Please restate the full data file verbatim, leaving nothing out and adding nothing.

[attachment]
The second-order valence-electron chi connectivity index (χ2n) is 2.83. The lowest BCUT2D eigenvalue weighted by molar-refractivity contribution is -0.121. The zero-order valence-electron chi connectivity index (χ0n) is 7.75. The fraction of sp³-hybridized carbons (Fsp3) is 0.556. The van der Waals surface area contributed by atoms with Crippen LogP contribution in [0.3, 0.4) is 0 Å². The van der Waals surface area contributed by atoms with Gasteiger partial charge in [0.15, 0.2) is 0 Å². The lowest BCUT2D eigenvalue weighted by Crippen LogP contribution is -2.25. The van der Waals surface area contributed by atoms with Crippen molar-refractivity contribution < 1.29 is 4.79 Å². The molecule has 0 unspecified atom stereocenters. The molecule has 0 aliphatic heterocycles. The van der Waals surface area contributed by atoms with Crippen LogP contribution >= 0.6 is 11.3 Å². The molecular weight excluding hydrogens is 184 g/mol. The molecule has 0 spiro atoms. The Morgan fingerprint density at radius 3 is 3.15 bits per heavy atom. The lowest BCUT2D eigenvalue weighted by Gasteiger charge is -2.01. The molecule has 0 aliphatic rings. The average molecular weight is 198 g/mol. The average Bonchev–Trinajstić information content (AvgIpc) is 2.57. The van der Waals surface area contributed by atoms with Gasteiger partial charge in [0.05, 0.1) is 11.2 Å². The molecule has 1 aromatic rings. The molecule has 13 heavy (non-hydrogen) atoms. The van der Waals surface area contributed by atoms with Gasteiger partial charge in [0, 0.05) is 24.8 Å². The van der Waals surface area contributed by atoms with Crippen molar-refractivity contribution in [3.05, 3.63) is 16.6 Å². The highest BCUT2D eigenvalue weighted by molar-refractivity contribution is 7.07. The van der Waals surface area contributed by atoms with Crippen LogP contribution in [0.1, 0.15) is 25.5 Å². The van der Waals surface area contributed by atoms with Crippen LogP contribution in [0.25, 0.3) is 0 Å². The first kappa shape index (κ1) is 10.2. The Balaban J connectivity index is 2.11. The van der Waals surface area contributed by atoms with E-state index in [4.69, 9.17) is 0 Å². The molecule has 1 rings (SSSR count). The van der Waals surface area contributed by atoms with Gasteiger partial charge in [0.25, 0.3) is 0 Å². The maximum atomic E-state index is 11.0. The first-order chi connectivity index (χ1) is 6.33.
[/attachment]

The second-order valence-electron chi connectivity index (χ2n) is 2.83. The lowest BCUT2D eigenvalue weighted by molar-refractivity contribution is -0.121. The zero-order valence-electron chi connectivity index (χ0n) is 7.75. The fraction of sp³-hybridized carbons (Fsp3) is 0.556. The van der Waals surface area contributed by atoms with Crippen LogP contribution in [0.3, 0.4) is 0 Å². The van der Waals surface area contributed by atoms with Gasteiger partial charge in [0.15, 0.2) is 0 Å². The lowest BCUT2D eigenvalue weighted by Crippen LogP contribution is -2.25. The van der Waals surface area contributed by atoms with Crippen molar-refractivity contribution < 1.29 is 4.79 Å². The molecule has 0 unspecified atom stereocenters. The molecule has 0 aliphatic heterocycles. The van der Waals surface area contributed by atoms with Crippen LogP contribution >= 0.6 is 11.3 Å². The molecular weight excluding hydrogens is 184 g/mol. The molecule has 0 spiro atoms. The Morgan fingerprint density at radius 3 is 3.15 bits per heavy atom. The lowest BCUT2D eigenvalue weighted by Gasteiger charge is -2.01. The molecule has 0 aliphatic rings. The average molecular weight is 198 g/mol. The average Bonchev–Trinajstić information content (AvgIpc) is 2.57. The van der Waals surface area contributed by atoms with Gasteiger partial charge in [0.05, 0.1) is 11.2 Å². The molecule has 1 aromatic rings. The molecule has 13 heavy (non-hydrogen) atoms. The van der Waals surface area contributed by atoms with Gasteiger partial charge in [0, 0.05) is 24.8 Å². The van der Waals surface area contributed by atoms with Crippen molar-refractivity contribution in [3.05, 3.63) is 16.6 Å². The highest BCUT2D eigenvalue weighted by molar-refractivity contribution is 7.07. The van der Waals surface area contributed by atoms with Crippen LogP contribution in [0.1, 0.15) is 25.5 Å². The van der Waals surface area contributed by atoms with Crippen LogP contribution in [0.25, 0.3) is 0 Å². The first kappa shape index (κ1) is 10.2. The Balaban J connectivity index is 2.11. The van der Waals surface area contributed by atoms with E-state index in [4.69, 9.17) is 0 Å². The molecule has 1 rings (SSSR count). The van der Waals surface area contributed by atoms with Gasteiger partial charge in [0.25, 0.3) is 0 Å². The maximum atomic E-state index is 11.0. The first-order chi connectivity index (χ1) is 6.33.